The 2016 Chevrolet Cruze has begun to leave its birth place of Lordstown, Ohio, and ship out to dealers across the United States and Canada, and eagle-eyed drivers may notice a handful of Chevrolet’s new compact car sitting at dealer lots. That is exactly what we noticed, and we decided to take advantage of it.
Before we head out to Nashville, Tennessee to drive the 2016 Chevrolet Cruze in less than two weeks, we decided to take the all-new Cruze for our own quick spin. We played a bit of undercover journalist here, posing as a prospective buyer to gain access to a 2016 Cruze. Don’t worry, Spitzer Chevrolet, your sales force was kind and very helpful.
So, we grabbed the keys to a volume-selling LT model, equipped with the RS package and painted in Siren Red Metallic, and began our test drive.
Before setting off, though, we took a moment to take in the 2016 Cruze’s styling since it’s the first time we’ve seen the vehicle outside of the auto show circuit’s bright lights. The 2016 Cruze looks good in person, showing off a bit of Chevrolet character in the process, even though the front end looks incredibly similar to a Toyota Corolla. But, such is the industry anymore.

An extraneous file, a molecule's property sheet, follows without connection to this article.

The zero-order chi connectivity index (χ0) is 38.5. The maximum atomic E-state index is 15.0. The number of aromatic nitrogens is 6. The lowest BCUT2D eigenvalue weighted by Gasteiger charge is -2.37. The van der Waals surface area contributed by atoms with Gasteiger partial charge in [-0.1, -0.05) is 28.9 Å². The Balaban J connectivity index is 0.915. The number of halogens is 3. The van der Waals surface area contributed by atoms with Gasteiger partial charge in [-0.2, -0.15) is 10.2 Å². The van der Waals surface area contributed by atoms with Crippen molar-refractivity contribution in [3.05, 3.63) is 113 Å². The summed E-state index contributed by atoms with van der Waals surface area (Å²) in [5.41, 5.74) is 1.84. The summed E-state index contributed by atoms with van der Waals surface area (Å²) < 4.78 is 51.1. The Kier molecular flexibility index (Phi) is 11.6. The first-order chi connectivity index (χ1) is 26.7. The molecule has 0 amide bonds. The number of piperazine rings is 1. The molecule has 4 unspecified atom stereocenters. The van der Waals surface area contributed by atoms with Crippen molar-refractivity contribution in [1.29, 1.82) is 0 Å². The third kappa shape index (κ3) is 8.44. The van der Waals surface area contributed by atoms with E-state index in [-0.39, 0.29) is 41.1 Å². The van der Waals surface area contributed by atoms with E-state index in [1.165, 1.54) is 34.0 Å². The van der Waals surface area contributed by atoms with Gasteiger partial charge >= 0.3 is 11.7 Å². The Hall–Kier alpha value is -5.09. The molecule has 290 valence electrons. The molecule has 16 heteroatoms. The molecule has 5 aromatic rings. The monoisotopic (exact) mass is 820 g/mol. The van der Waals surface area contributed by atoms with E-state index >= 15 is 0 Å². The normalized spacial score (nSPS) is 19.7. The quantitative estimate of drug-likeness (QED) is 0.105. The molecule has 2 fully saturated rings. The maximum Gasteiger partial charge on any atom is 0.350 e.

Each 2016 Cruze is equipped with a 1.4-liter turbocharged four-cylinder engine, and mated to a six-speed automatic gearbox, but a manual gearbox is optional. Ours was equipped with the auto. As we set off, one thing became immediate with the powertrain: its tuned for fuel economy. Tall gears and timid throttle input make the 1.4-liter a fuel sipper. However, the engine and transmission played well together, kicking down appropriately when we reached a 55 mph zone during our test drive.
Steering feel was typical of any modern day vehicle, meaning electric and vague, but the ride surprised. The 2016 Cruze didn’t feel disconnected from the road, but it absorbed road imperfections very well as it hit typical Ohio potholes and sunken in sewer caps.
Now, what we really liked. The stop-start system is superb. We forgot the 2016 Cruze was equipped with such a system. It’s also incredibly quiet putzing around town, something we also appreciated. And we will mention the ride once again, because it feels vastly improved over the outgoing Cruze.
But, there were a few things we didn’t care for. The LT trim sits below the Premier trim in its hierarchy, and nothing felt “special” about this Cruze, even with the RS package. The interior was a sea of black. Literally. Modest wouldn’t even describe the contrast of color with subtle silver accents. Materials also seemed below par for the segment, but everything fit well with tight panels.
We want to reserve our true final judgement for our actual road test of the 2016 Cruze when we touchdown in Nashville on April 18, so expect an in-depth look at the car soon. In the meantime, it seems like the 2016 Cruze has pulled out a proper followup to Chevrolet’s best selling model globally.